# Why is $G_{t+1}$ is replaced with $v_*(S_{t+1})$ in the Bellman optimality equation?

$$q_*(s, a)=\mathbb{E}[R_{t+1} + \gamma v_*(S_{t+1}) \mid S_t = s, A_t = a]$$

$$G_{t+1}$$ here have been replaced with $$v_*(S_{t+1})$$, but no reason has been provided for why this step has been taken.

Can someone provide the reasoning behind why $$G_{t+1}$$ is equal to $$v_*(S_{t+1})$$?

Can someone provide the reasoning behind why $$G_{t+1}$$ is equal to $$v_*(S_{t+1})$$?

The two things are not usually exactly equal, because $$G_{t+1}$$ is a probability distribution over all possible future returns whilst $$v_*(S_{t+1})$$ is a probability distribution derived over all possible values of $$S_{t+1}$$. These will be different distributions much of the time, but their expectations are equal, provided the conditions of the expectation match.

In other words,

$$G_{t+1} \neq v_*(S_{t+1})$$

But

$$\mathbb{E}[G_{t+1}] = \mathbb{E}[v_*(S_{t+1})]$$

. . . when the conditions that apply to the expectations on each side are compatible. The relevant conditions are

• Same initial state or state/action at given timestep $$t$$ (or you could pick any earlier timestep)

• Same state progression rules and reward structure (i.e. same MDP)

• Same policy

More details

The definition of $$v(s)$$ can be given as

$$v(s) = \mathbb{E}_\pi[G_t \mid S_t = s]$$

If you substitute step s' and index $$t+1$$ you get

$$v(s') = \mathbb{E}_\pi[G_{t+1} \mid S_{t+1} = s']$$

(This is the same equation, true by definition, the substitution just shows you how it fits).

In order to put this into equation 3.17, you need to note that:

• It is OK to substitute terms inside an expectation if they are equal in separate expections, amd the conditions $$c$$ and $$Y$$ apply to both (or are irrelevant to either one or both). So if for example $$\mathbb{E}_c[Z] = \mathbb{E}_c[X \mid Y]$$ where $$X$$ and $$Z$$ are random variables, and you know $$Z$$ is independent of $$Y$$ then you can say $$\mathbb{E}_c[W + 2X \mid Y] = \mathbb{E}_c[W + 2Z \mid Y]$$ even if $$X$$ and $$Z$$ are different distributions.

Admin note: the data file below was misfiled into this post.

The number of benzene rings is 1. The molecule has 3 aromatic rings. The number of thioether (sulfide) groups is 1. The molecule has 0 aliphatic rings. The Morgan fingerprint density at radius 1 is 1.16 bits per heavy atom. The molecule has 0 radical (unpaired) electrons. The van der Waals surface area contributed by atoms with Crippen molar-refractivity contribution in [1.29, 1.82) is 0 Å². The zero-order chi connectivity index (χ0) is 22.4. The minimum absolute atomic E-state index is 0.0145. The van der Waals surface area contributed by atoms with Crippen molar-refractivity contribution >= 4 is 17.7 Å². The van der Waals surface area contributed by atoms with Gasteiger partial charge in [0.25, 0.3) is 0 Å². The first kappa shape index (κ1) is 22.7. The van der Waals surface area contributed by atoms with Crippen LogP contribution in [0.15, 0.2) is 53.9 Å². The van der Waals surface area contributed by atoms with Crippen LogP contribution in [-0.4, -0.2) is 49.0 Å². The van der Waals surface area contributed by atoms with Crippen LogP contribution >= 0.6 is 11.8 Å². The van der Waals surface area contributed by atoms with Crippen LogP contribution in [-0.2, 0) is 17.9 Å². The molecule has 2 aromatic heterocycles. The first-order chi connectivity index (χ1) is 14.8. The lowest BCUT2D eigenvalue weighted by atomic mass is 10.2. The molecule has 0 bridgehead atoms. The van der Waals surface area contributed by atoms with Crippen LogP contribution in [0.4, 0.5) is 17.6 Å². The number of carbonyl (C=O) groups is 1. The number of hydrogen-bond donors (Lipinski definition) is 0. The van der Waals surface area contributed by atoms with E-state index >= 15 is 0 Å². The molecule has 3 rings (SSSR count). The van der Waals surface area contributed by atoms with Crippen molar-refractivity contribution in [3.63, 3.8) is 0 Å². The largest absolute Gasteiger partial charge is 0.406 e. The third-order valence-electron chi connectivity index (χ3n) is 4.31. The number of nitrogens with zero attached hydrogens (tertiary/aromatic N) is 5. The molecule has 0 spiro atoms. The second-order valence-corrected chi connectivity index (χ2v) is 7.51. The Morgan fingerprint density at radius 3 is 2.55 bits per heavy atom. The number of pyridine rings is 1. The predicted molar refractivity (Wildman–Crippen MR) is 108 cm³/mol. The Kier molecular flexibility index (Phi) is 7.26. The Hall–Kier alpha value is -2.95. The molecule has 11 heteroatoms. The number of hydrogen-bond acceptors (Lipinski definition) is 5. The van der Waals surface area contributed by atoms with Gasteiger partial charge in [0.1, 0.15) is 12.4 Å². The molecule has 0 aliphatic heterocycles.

• $$A_{t+1} = a'$$ does not need to be specified because it is decided by the same $$\pi$$ in both $$q(s,a)$$ and $$v(s')$$, making the conditions on the expectation compatible already. So the condition of following $$\pi$$ is compatible with $$\mathbb{E}_\pi[G_{t+1} \mid S_{t} = s, A_{t}=a] = \mathbb{E}_\pi[v_*(S_{t+1}) \mid S_{t} = s, A_{t}=a]$$

• The expectation over possible $$s'$$ in $$\mathbb{E}_\pi[v_*(S_{t+1})|S_t=s, A_t=a] = \sum p(s'|s,a)v_*(s')$$ is already implied by conditions on the original expectation that the functions are evaluating the same environment - something that is not usually shown in the notation.

Also worth noting, in 3.17 $$\pi$$ is the optimal policy $$\pi^*$$, but actually the equation holds for any fixed policy.

Note that for a general policy $$\pi$$ we have that $$q_{\pi}(s,a) = \mathbb{E}_{\pi}[G_t | S_t = s, A_t = a]$$, where in state $$S_t$$ we take action $$a$$ and thereafter following policy $$\pi$$. Note that the expectation is taken with respect to the reward transition distribution $$\mathbb{P}(R_{t+1} = r, S_{t+1} = s' | A_t = a, S_t = s)$$ which I will denote as $$p(s',r,|s,a)$$.

We can then rewrite the expectation as follows

\begin{align} q_{\pi}(s,a) &= \mathbb{E}_{\pi}[G_t | S_t = s, A_t = a] \\ & = \mathbb{E}_{\pi}[R_{t+1} + \gamma G_{t+1} | S_t = s, A_t = a] \\ & = \sum_{r,s'}p(s',r|s,a)(r + \gamma \mathbb{E}_\pi[G_{t+1} | S_{t+1} = s']) \\ & = \sum_{r,s'}p(s',r|s,a)(r + \gamma v_{\pi}(s')) \; . \end{align}

The key thing to note is that these two terms, $$G_{t+1}$$ and $$v_{\pi}(s')$$, are only equal in expectation, which is why in the equation you can exchange the terms because we are taking the expectation.

Note that I have shown this for a general policy $$\pi$$ not just the optimal policy.